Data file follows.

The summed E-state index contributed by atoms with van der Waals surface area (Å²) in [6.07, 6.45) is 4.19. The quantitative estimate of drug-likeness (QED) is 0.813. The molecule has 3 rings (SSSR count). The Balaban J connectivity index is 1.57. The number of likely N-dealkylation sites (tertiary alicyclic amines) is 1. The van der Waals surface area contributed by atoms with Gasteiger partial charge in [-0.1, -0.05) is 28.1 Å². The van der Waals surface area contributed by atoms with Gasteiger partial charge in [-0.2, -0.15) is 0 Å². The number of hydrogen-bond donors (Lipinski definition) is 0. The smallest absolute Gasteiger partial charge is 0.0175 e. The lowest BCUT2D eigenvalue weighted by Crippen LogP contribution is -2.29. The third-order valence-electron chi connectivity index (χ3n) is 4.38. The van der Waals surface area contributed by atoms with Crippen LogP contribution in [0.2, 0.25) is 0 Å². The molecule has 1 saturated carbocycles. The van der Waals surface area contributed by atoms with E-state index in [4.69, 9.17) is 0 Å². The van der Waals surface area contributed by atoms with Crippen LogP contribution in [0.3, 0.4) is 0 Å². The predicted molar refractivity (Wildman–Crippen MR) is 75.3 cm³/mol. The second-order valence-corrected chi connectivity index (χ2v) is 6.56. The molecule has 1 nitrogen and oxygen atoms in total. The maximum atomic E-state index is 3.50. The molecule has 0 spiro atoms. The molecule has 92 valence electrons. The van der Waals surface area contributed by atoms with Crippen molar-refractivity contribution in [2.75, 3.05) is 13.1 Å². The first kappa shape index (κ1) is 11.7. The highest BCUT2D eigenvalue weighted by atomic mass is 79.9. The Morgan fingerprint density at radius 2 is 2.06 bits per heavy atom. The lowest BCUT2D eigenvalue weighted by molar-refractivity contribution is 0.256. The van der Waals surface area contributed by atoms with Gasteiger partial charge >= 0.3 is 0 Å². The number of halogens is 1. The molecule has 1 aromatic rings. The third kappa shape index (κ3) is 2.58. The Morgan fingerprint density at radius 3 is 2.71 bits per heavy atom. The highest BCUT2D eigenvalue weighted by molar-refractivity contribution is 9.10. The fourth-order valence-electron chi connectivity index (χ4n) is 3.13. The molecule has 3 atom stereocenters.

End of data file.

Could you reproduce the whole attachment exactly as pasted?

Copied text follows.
The summed E-state index contributed by atoms with van der Waals surface area (Å²) in [6.07, 6.45) is 4.19. The quantitative estimate of drug-likeness (QED) is 0.813. The molecule has 3 rings (SSSR count). The Balaban J connectivity index is 1.57. The number of likely N-dealkylation sites (tertiary alicyclic amines) is 1. The van der Waals surface area contributed by atoms with Gasteiger partial charge in [-0.1, -0.05) is 28.1 Å². The van der Waals surface area contributed by atoms with Gasteiger partial charge in [-0.2, -0.15) is 0 Å². The number of hydrogen-bond donors (Lipinski definition) is 0. The smallest absolute Gasteiger partial charge is 0.0175 e. The lowest BCUT2D eigenvalue weighted by Crippen LogP contribution is -2.29. The third-order valence-electron chi connectivity index (χ3n) is 4.38. The van der Waals surface area contributed by atoms with Crippen LogP contribution in [0.2, 0.25) is 0 Å². The molecule has 1 saturated carbocycles. The van der Waals surface area contributed by atoms with E-state index in [4.69, 9.17) is 0 Å². The van der Waals surface area contributed by atoms with Crippen LogP contribution in [0.3, 0.4) is 0 Å². The predicted molar refractivity (Wildman–Crippen MR) is 75.3 cm³/mol. The second-order valence-corrected chi connectivity index (χ2v) is 6.56. The molecule has 1 nitrogen and oxygen atoms in total. The maximum atomic E-state index is 3.50. The molecule has 0 spiro atoms. The molecule has 92 valence electrons. The van der Waals surface area contributed by atoms with Crippen molar-refractivity contribution in [2.75, 3.05) is 13.1 Å². The first kappa shape index (κ1) is 11.7. The highest BCUT2D eigenvalue weighted by atomic mass is 79.9. The Morgan fingerprint density at radius 2 is 2.06 bits per heavy atom. The lowest BCUT2D eigenvalue weighted by molar-refractivity contribution is 0.256. The van der Waals surface area contributed by atoms with Gasteiger partial charge >= 0.3 is 0 Å². The number of halogens is 1. The molecule has 1 aromatic rings. The third kappa shape index (κ3) is 2.58. The Morgan fingerprint density at radius 3 is 2.71 bits per heavy atom. The highest BCUT2D eigenvalue weighted by molar-refractivity contribution is 9.10. The fourth-order valence-electron chi connectivity index (χ4n) is 3.13. The molecule has 3 atom stereocenters.